Methodological Problems in Conducting a Longitudinal Self-Report Telephone Survey of Juvenile Justice Youth

Jessamyn Tracy, Florida State University
Christine Arazan, Florida State University
Thomas G. Blomberg, Forida State University

In much of the criminological literature, little attention is given to the gap between methodological theory and practical research. However, practical applications of these theories often highlight the sometimes imperfect fit between theory and practice. In the summer of 2001, the Juvenile Justice Educational Enhancement Program undertook a longitudinal self-report study to determine how youth released from Florida's juvenile justice facilities reintegrated into their communities, homes, schools, and work environments. Numerous obstacles to this research objective developed throughout the first year of this follow-up study. The primary problems identified were the study's organizational structure, an inability to obtain crucial contact information for the study's subjects, and the inability to research the sample subjects even when correct contact information was obtained.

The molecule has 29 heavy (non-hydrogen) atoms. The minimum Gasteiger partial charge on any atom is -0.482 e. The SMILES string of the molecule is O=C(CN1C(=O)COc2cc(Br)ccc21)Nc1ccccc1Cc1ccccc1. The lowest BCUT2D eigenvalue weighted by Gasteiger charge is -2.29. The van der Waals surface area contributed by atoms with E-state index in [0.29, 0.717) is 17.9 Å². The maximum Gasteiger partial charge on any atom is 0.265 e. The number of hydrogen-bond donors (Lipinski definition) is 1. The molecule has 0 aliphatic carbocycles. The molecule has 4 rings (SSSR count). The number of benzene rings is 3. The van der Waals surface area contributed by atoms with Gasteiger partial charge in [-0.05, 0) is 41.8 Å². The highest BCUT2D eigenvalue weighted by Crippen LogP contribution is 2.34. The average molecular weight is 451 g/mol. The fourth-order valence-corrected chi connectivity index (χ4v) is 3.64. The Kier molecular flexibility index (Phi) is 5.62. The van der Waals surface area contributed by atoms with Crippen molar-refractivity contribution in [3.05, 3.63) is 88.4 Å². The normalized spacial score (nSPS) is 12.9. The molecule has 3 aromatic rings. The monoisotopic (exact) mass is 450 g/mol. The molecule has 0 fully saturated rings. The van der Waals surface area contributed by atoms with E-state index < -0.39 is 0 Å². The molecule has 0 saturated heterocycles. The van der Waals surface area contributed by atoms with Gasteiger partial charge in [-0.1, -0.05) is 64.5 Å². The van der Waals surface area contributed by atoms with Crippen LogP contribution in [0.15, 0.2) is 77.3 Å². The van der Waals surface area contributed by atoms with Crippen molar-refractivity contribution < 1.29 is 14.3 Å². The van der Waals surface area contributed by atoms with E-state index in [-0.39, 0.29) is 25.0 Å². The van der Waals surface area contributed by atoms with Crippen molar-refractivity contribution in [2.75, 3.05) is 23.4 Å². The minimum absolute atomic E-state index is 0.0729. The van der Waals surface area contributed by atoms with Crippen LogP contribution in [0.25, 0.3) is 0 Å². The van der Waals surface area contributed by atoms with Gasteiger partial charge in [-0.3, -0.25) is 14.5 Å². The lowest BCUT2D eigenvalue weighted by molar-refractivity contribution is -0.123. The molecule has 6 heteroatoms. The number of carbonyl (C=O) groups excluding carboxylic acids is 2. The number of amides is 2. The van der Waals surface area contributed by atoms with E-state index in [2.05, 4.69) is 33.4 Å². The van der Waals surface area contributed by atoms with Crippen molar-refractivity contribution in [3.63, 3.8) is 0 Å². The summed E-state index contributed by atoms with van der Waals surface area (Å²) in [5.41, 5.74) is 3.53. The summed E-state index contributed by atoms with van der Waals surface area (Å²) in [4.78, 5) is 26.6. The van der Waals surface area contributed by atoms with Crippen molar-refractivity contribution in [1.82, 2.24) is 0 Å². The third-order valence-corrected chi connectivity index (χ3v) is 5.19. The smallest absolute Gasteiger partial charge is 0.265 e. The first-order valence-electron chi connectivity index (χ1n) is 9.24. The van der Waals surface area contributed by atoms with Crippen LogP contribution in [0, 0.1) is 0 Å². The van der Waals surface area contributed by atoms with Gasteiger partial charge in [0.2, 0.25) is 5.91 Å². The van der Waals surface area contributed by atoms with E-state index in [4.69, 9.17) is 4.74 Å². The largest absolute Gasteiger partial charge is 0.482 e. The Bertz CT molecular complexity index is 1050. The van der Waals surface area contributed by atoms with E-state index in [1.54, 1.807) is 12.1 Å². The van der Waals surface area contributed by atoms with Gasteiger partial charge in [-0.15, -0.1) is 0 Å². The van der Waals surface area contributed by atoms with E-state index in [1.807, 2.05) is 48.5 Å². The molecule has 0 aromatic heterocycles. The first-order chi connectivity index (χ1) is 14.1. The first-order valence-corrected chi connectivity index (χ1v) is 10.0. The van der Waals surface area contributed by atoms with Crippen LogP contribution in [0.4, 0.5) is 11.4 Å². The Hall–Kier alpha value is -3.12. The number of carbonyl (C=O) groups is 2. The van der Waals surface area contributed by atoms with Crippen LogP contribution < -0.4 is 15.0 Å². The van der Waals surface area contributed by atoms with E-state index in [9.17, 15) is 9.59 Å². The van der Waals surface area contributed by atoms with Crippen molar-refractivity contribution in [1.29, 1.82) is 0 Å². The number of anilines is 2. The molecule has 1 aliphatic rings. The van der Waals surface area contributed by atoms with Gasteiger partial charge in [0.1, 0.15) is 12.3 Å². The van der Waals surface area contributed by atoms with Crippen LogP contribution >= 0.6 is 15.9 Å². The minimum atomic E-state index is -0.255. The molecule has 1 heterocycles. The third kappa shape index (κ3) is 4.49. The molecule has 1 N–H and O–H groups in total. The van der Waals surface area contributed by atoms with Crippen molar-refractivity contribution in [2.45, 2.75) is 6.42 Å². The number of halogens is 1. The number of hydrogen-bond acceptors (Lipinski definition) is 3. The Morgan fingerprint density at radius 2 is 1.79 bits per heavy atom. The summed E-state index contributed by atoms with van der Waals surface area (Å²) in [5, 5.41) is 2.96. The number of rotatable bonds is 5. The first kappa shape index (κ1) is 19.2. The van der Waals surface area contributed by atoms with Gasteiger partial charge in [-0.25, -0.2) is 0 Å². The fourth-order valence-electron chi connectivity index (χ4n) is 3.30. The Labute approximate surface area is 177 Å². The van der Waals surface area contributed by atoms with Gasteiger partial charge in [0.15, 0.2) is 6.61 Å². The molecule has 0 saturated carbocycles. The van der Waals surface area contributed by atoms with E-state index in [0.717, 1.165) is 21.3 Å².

This project is an illustration of the limitations and constraints of methodological theory when applied to actual research endeavors in the field. This paper serves as a case study of the numerous obstacles encountered in a longitudinal study and the subsequent attempts at overcoming these difficulties in an attempt to inform and improve future research.

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Updated 05/20/2006